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Working with Data

Preparing Data (Cleaning and Formatting)

Unless you've collected your data yourself (and therefore it's in the exact format you need), you may need to make some changes to the dataset before analysis or visualization. Remember to keep backups of the unedited dataset, and document any changes you make. 

Data cleaning

First, make sure you have an unedited copy somewhere safe! You can even use version control programs like GitHub to save copies, ensuring you can always roll back to an earlier version. 

"Data cleaning" is sometimes a contested term for its implications of deleting data. "Tidying" or "wrangling" are other terms you may hear, and it typically involves:

  • Correcting data entry errors / typos 
  • Standardizing or normalizing values or fields (column names for spreadsheets)
    • For example, changing occurrences of "UD" and "UDel" to "University of Delaware." 
  • Merging fields 
  • Handling null values (may appear as N/A, Unknown, or just blank) 
    • Depending on who created the data, null might mean not available, unknown, or not applicable. 
  • For text data and mining: removing front and end matter, making all the text lowercase, or normalizing how abbreviations are handled

Programs and techniques 

Software programs

OpenRefine is a tool to clean up structured data. It works with spreadsheet formats like CSV or TSV, as well as JSON, XML, Excel, and others. It offers powerful algorithms to detect data entry errors. This is a great choice for normalizing values (like changing "UDel" to "University of Delaware").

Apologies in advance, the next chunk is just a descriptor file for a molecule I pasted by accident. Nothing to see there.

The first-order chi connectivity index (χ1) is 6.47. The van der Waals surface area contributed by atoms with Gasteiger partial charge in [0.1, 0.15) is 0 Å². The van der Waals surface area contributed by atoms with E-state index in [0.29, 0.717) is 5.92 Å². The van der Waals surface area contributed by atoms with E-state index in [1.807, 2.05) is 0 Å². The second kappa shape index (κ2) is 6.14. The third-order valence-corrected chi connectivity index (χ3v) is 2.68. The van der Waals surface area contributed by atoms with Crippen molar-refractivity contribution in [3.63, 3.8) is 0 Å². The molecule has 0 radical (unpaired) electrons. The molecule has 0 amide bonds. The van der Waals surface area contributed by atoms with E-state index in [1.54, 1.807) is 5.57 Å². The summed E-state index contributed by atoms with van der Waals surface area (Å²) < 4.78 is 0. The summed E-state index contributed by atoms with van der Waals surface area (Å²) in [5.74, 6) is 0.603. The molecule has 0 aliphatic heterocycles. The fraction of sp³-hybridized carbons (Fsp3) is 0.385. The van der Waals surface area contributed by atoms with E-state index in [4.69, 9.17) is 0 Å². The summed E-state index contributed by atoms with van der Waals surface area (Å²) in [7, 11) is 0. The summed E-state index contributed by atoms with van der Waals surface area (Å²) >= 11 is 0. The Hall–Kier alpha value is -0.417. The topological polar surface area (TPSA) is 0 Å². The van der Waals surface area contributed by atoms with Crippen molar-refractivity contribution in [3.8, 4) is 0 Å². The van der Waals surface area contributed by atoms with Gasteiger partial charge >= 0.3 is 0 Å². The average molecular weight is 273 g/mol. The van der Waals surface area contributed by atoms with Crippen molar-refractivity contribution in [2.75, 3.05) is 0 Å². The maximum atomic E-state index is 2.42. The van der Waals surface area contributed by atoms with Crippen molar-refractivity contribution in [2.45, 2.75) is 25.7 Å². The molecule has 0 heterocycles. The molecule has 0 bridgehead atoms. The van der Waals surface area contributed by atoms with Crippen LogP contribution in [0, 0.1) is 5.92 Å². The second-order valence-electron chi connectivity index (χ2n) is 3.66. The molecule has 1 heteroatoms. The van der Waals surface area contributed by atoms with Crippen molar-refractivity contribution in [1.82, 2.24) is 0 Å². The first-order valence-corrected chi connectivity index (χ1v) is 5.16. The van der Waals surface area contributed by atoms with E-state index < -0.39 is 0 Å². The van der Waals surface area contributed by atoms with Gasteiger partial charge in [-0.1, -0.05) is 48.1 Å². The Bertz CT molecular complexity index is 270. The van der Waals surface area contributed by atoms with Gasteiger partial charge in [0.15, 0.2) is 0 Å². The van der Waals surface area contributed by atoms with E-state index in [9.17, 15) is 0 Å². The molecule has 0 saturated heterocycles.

You can also do data cleaning by hand directly and easily in a spreadsheet program like Microsoft Excel, OpenOffice Calc, or Notepad++. Notepad++ recognizes many file formats and is a great tool to try if you're having trouble opening a data file.  

Programming languages

For those with coding knowledge (or those who want to learn!), programming languages like Python or R can also be used to clean up data. These are good options for working with unstructured text data. This technique can be combined with regular expressions (regex) to find and correct errors or make other changes. 

Formatting data

Does your data format match the method or tool you want to use? You may find your chosen platform does not accept Excel files, or you need to learn how to understand a JSON data format. Common formatting issues include:

  • A need to rearrange or summarize your variables
    • This could be using Pivot tables in Excel to view a relationship between multiple variables, or creating network data from a larger spreadsheet. 
  • Ensuring the data is machine-readable (able to be understood and processed by a computer)
  • Differences in character encoding 

Remember that the two main types of data are structured and unstructured, and your data analysis method might need one or both at different parts of the process. The Digital Scholarship and Publishing team can help you figure out what you need and when, as well as ensuring you have the correct format for your method. 


A few forms of data analysis are listed below with a brief description. The Digital Scholarship and Publishing team is available to discuss options for data analysis and figure out next steps at any point in your research. 

Data visualization

Through data visualization, you may be able to quickly detect trends or relationships between variables. Tool for data visualization include Tableau, Excel, coding languages like Python, web-based tools, and more. See the guide on data visualization for more information. 

Statistical analysis

Statistical analysis can be done with both quantitative and qualitative data, using programs like Stata, SPSS, Excel, or programming languages like R or Python. UD graduate students, faculty, and staff can consult with the StatLab on statistical analysis questions. 

Computational text analysis

Computational text analysis, also called text mining, can be done with qualitative or other free text data. See the research guide Text Mining Methods and Tools for more information.